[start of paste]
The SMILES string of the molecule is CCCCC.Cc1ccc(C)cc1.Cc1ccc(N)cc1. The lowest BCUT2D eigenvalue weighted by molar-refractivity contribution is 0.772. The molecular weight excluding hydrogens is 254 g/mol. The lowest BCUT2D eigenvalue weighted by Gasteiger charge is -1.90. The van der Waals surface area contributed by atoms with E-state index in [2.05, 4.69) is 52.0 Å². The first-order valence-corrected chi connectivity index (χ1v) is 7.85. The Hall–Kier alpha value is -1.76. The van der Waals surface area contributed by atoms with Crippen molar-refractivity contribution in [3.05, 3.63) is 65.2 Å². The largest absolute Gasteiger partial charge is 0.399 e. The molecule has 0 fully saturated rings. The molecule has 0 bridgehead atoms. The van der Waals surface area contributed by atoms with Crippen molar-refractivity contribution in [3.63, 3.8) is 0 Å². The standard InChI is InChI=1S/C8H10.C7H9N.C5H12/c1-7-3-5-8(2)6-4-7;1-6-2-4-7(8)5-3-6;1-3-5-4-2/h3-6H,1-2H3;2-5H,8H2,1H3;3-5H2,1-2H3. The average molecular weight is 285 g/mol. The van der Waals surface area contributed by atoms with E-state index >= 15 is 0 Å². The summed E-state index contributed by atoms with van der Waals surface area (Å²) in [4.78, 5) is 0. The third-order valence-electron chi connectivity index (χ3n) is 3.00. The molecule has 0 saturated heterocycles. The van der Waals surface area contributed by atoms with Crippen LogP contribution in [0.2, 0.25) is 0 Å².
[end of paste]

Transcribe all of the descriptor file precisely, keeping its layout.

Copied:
The SMILES string of the molecule is CCCCC.Cc1ccc(C)cc1.Cc1ccc(N)cc1. The lowest BCUT2D eigenvalue weighted by molar-refractivity contribution is 0.772. The molecular weight excluding hydrogens is 254 g/mol. The lowest BCUT2D eigenvalue weighted by Gasteiger charge is -1.90. The van der Waals surface area contributed by atoms with E-state index in [2.05, 4.69) is 52.0 Å². The first-order valence-corrected chi connectivity index (χ1v) is 7.85. The Hall–Kier alpha value is -1.76. The van der Waals surface area contributed by atoms with Crippen molar-refractivity contribution in [3.05, 3.63) is 65.2 Å². The largest absolute Gasteiger partial charge is 0.399 e. The molecule has 0 fully saturated rings. The molecule has 0 bridgehead atoms. The van der Waals surface area contributed by atoms with Crippen molar-refractivity contribution in [3.63, 3.8) is 0 Å². The standard InChI is InChI=1S/C8H10.C7H9N.C5H12/c1-7-3-5-8(2)6-4-7;1-6-2-4-7(8)5-3-6;1-3-5-4-2/h3-6H,1-2H3;2-5H,8H2,1H3;3-5H2,1-2H3. The average molecular weight is 285 g/mol. The van der Waals surface area contributed by atoms with E-state index >= 15 is 0 Å². The summed E-state index contributed by atoms with van der Waals surface area (Å²) in [4.78, 5) is 0. The third-order valence-electron chi connectivity index (χ3n) is 3.00. The molecule has 0 saturated heterocycles. The van der Waals surface area contributed by atoms with Crippen LogP contribution in [0.2, 0.25) is 0 Å².